Below please find good resources on prayer that may help you further as you engage with God in prayer. I hope you do. I hope I do! Personal communion with Him is a privilege, and a duty, and a loving act to a good and gracious Father.

Bibliography

Ten Reasons We Should pray Scripture to God

EM Bounds is known for his classics on prayer. Here is one that happens to be online. E.M. Bounds on Prayer

Simplify your Spiritual Life: Spiritual Disciplines for the Overwhelmed, book, Don Whitney

Valley of Vision: A Collection of Puritan Prayers, book, compiled by Arthur Bennett, Editor. Also online: here

Tim Challies’ chart in visual theology, 25 Attributes of God. You can include acknowledgement of these attributes day by day in your prayers as part of your adoration.

The Hidden Life of Prayer, David McIntyre, book available at Amazon etc., but also online for free.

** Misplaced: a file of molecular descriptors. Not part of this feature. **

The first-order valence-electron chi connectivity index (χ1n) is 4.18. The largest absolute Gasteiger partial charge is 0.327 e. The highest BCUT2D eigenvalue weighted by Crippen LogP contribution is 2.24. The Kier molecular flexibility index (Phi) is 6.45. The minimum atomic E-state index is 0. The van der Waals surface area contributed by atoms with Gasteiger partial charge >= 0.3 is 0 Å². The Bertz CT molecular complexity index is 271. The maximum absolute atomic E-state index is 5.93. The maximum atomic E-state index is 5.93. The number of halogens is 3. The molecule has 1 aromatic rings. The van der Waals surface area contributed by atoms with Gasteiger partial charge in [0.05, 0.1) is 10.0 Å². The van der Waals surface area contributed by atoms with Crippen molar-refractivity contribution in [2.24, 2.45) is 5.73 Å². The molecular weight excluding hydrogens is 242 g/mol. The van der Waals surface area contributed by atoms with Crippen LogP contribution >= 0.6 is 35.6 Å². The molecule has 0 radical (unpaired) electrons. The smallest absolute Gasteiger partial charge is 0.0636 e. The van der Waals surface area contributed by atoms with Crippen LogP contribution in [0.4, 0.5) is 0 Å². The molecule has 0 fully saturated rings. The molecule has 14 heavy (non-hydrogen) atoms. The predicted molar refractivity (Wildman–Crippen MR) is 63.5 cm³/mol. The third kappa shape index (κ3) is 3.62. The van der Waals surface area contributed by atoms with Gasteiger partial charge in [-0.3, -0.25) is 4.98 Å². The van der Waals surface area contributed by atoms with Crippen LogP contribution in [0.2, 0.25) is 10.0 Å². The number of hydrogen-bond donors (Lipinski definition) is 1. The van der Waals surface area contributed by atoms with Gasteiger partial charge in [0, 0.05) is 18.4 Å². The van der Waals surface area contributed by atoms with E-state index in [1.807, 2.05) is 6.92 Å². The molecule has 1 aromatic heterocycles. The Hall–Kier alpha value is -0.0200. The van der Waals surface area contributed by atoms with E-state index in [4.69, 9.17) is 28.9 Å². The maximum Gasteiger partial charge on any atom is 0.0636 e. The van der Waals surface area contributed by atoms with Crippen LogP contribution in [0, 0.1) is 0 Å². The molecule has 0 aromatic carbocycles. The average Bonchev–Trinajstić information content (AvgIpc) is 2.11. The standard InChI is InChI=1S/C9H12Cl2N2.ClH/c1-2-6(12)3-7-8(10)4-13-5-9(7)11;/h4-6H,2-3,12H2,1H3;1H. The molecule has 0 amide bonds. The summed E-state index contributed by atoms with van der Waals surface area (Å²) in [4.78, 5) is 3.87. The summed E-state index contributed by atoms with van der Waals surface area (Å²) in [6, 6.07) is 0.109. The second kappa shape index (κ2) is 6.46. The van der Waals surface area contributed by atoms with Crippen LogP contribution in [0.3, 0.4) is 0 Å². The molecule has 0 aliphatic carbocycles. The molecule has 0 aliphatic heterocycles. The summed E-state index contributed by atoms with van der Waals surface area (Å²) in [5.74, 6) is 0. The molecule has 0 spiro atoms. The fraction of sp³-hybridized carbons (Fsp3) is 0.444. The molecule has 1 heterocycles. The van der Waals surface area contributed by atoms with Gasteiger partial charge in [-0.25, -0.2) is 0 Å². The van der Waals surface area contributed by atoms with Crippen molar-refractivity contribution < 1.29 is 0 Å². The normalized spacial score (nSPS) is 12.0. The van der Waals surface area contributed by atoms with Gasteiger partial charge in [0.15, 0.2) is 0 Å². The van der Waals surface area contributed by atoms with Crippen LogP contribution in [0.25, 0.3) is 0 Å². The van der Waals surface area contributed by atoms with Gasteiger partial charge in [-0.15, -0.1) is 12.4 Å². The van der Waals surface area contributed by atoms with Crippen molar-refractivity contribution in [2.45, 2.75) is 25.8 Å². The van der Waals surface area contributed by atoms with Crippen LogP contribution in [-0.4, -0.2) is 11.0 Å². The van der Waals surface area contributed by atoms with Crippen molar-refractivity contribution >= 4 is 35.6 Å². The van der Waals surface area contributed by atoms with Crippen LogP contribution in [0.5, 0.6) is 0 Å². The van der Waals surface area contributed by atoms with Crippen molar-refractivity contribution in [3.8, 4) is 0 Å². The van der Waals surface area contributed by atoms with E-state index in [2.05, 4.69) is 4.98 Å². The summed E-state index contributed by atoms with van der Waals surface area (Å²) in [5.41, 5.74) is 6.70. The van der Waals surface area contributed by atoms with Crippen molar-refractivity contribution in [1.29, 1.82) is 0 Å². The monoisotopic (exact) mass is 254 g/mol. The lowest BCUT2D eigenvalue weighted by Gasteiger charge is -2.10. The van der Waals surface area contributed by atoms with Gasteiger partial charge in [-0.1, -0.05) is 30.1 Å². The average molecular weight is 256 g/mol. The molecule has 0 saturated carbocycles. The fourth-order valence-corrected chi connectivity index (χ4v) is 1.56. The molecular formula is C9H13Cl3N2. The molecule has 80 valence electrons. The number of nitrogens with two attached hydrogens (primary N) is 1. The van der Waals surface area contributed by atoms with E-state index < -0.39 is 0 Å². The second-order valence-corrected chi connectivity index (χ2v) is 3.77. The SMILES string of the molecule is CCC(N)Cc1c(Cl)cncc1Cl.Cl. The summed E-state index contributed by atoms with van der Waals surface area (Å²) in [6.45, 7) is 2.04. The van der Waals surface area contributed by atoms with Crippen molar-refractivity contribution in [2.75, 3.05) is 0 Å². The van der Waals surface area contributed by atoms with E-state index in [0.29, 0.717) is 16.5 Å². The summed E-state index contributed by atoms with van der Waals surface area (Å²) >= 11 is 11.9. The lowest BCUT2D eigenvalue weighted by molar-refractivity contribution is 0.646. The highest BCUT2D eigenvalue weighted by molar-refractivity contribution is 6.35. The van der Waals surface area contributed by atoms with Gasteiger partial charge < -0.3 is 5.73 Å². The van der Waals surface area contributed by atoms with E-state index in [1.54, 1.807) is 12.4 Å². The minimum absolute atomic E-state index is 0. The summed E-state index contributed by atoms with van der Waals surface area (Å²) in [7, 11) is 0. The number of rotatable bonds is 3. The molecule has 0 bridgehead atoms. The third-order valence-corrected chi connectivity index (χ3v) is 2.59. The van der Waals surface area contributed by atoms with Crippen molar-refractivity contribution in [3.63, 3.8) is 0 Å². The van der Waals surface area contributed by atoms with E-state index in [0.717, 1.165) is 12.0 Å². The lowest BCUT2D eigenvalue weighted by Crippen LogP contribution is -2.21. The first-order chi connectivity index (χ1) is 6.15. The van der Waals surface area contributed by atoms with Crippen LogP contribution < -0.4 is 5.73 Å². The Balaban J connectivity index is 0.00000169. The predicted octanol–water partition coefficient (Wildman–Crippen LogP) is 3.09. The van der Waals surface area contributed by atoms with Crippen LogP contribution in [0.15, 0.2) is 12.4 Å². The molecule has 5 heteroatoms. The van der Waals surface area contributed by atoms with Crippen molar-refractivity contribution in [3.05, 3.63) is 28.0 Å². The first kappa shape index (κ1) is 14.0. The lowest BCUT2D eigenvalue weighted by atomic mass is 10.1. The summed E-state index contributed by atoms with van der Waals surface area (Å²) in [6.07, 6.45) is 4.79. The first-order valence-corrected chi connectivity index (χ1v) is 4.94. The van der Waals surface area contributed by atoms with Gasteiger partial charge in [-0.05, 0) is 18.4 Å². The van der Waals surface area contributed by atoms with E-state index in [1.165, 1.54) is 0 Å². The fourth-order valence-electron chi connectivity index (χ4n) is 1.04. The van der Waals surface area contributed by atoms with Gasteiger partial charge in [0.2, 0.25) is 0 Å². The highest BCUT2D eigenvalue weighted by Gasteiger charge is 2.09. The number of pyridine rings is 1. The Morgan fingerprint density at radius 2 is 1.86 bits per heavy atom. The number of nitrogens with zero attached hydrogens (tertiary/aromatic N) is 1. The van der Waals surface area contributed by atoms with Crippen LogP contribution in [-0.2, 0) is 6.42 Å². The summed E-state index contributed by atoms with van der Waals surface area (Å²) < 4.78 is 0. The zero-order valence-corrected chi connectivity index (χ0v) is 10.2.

The Doctrine of Repentance, Thomas Watson. A Puritan Paperback.

A Method for Prayer, Matthew Henry, online here updated in modern language, also available as a book to buy.

Susan Heck video tutorial, James Lesson 23 – Becoming a Woman of Prayer – James 5:13-18.

Susan Heck audio lessons: With the Master – (Prayer) On Our Knees

How to Pray, John MacArthur sermon.

Posted in theology

This is a funny scene in Acts

By Elizabeth Prata

Herod had arrested Peter. He was chained between two soldiers inside his cell, and guarded by a rotating squadron of soldiers at the door of his cell. When the Passover concluded that night, he was due for sentencing.

Meanwhile, “Peter was kept in the prison, but prayer for him was being made fervently by the church to God.” (Acts 12:5). The word fervently here means stretched to the limit, completely taut (like a stretched out muscle), or full potential. Fervently means these church folks were praying with all they had to the bottom of their soul.